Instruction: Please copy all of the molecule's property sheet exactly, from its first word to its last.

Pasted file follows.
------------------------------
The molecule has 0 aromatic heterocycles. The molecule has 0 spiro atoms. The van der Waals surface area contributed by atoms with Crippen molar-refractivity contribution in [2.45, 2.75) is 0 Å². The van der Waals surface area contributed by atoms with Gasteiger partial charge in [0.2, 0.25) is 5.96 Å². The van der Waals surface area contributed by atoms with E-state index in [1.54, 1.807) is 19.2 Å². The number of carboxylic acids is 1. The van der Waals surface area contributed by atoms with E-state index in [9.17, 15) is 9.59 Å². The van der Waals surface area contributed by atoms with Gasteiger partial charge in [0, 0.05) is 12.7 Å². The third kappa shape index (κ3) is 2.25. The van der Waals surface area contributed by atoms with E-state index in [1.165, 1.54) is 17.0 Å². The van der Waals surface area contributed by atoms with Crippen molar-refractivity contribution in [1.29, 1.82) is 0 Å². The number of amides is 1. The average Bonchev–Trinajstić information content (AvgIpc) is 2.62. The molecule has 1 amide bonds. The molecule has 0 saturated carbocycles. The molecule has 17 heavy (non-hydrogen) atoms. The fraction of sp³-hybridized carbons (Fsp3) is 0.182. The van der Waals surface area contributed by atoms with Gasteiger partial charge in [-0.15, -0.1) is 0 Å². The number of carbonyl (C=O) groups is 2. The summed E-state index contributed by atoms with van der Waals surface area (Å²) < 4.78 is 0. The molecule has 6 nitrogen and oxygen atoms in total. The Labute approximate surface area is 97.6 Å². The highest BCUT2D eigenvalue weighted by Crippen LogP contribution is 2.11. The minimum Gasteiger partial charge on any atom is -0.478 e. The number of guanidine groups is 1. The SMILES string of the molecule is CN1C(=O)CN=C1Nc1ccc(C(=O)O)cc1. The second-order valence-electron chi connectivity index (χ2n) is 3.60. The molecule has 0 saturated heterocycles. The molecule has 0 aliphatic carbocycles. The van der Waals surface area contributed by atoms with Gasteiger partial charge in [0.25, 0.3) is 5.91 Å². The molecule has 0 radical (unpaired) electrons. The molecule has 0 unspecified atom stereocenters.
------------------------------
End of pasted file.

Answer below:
The molecule has 0 aromatic heterocycles. The molecule has 0 spiro atoms. The van der Waals surface area contributed by atoms with Crippen molar-refractivity contribution in [2.45, 2.75) is 0 Å². The van der Waals surface area contributed by atoms with Gasteiger partial charge in [0.2, 0.25) is 5.96 Å². The van der Waals surface area contributed by atoms with E-state index in [1.54, 1.807) is 19.2 Å². The number of carboxylic acids is 1. The van der Waals surface area contributed by atoms with E-state index in [9.17, 15) is 9.59 Å². The van der Waals surface area contributed by atoms with Gasteiger partial charge in [0, 0.05) is 12.7 Å². The third kappa shape index (κ3) is 2.25. The van der Waals surface area contributed by atoms with E-state index in [1.165, 1.54) is 17.0 Å². The van der Waals surface area contributed by atoms with Crippen molar-refractivity contribution in [1.29, 1.82) is 0 Å². The number of amides is 1. The average Bonchev–Trinajstić information content (AvgIpc) is 2.62. The molecule has 1 amide bonds. The molecule has 0 saturated carbocycles. The molecule has 17 heavy (non-hydrogen) atoms. The fraction of sp³-hybridized carbons (Fsp3) is 0.182. The van der Waals surface area contributed by atoms with Gasteiger partial charge in [-0.15, -0.1) is 0 Å². The number of carbonyl (C=O) groups is 2. The summed E-state index contributed by atoms with van der Waals surface area (Å²) < 4.78 is 0. The molecule has 6 nitrogen and oxygen atoms in total. The Labute approximate surface area is 97.6 Å². The highest BCUT2D eigenvalue weighted by Crippen LogP contribution is 2.11. The minimum Gasteiger partial charge on any atom is -0.478 e. The number of guanidine groups is 1. The SMILES string of the molecule is CN1C(=O)CN=C1Nc1ccc(C(=O)O)cc1. The second-order valence-electron chi connectivity index (χ2n) is 3.60. The molecule has 0 saturated heterocycles. The molecule has 0 aliphatic carbocycles. The van der Waals surface area contributed by atoms with Gasteiger partial charge in [0.25, 0.3) is 5.91 Å². The molecule has 0 radical (unpaired) electrons. The molecule has 0 unspecified atom stereocenters.